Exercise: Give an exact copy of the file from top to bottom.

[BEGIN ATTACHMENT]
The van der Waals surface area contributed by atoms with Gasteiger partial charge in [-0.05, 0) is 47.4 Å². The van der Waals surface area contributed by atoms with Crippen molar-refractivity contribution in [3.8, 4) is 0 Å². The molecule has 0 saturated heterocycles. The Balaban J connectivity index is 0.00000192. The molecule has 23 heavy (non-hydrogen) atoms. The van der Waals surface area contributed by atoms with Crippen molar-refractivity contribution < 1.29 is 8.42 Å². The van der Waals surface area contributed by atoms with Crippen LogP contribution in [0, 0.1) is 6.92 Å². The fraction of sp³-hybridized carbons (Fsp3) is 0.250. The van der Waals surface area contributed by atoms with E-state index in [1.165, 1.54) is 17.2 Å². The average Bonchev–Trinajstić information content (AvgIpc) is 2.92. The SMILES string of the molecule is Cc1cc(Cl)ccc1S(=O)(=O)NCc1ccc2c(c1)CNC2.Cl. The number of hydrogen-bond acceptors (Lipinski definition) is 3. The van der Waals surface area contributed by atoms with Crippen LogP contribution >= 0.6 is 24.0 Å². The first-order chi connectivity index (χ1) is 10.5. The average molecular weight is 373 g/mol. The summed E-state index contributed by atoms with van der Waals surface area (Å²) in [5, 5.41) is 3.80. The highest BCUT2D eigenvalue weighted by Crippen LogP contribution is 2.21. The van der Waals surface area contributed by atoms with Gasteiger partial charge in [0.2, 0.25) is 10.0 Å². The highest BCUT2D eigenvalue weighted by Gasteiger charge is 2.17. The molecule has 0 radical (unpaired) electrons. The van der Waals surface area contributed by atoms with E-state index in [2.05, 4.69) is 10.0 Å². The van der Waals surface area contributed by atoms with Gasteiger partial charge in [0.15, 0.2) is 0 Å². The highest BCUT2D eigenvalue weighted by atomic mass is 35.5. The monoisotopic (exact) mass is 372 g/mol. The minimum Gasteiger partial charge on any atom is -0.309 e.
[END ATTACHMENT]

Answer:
The van der Waals surface area contributed by atoms with Gasteiger partial charge in [-0.05, 0) is 47.4 Å². The van der Waals surface area contributed by atoms with Crippen molar-refractivity contribution in [3.8, 4) is 0 Å². The molecule has 0 saturated heterocycles. The Balaban J connectivity index is 0.00000192. The molecule has 23 heavy (non-hydrogen) atoms. The van der Waals surface area contributed by atoms with Crippen molar-refractivity contribution < 1.29 is 8.42 Å². The van der Waals surface area contributed by atoms with Crippen LogP contribution in [0, 0.1) is 6.92 Å². The fraction of sp³-hybridized carbons (Fsp3) is 0.250. The van der Waals surface area contributed by atoms with E-state index in [1.165, 1.54) is 17.2 Å². The average Bonchev–Trinajstić information content (AvgIpc) is 2.92. The SMILES string of the molecule is Cc1cc(Cl)ccc1S(=O)(=O)NCc1ccc2c(c1)CNC2.Cl. The number of hydrogen-bond acceptors (Lipinski definition) is 3. The van der Waals surface area contributed by atoms with Crippen LogP contribution >= 0.6 is 24.0 Å². The first-order chi connectivity index (χ1) is 10.5. The average molecular weight is 373 g/mol. The summed E-state index contributed by atoms with van der Waals surface area (Å²) in [5, 5.41) is 3.80. The highest BCUT2D eigenvalue weighted by Crippen LogP contribution is 2.21. The van der Waals surface area contributed by atoms with Gasteiger partial charge in [0.2, 0.25) is 10.0 Å². The highest BCUT2D eigenvalue weighted by Gasteiger charge is 2.17. The molecule has 0 radical (unpaired) electrons. The van der Waals surface area contributed by atoms with E-state index in [2.05, 4.69) is 10.0 Å². The van der Waals surface area contributed by atoms with Gasteiger partial charge in [0.15, 0.2) is 0 Å². The highest BCUT2D eigenvalue weighted by atomic mass is 35.5. The monoisotopic (exact) mass is 372 g/mol. The minimum Gasteiger partial charge on any atom is -0.309 e.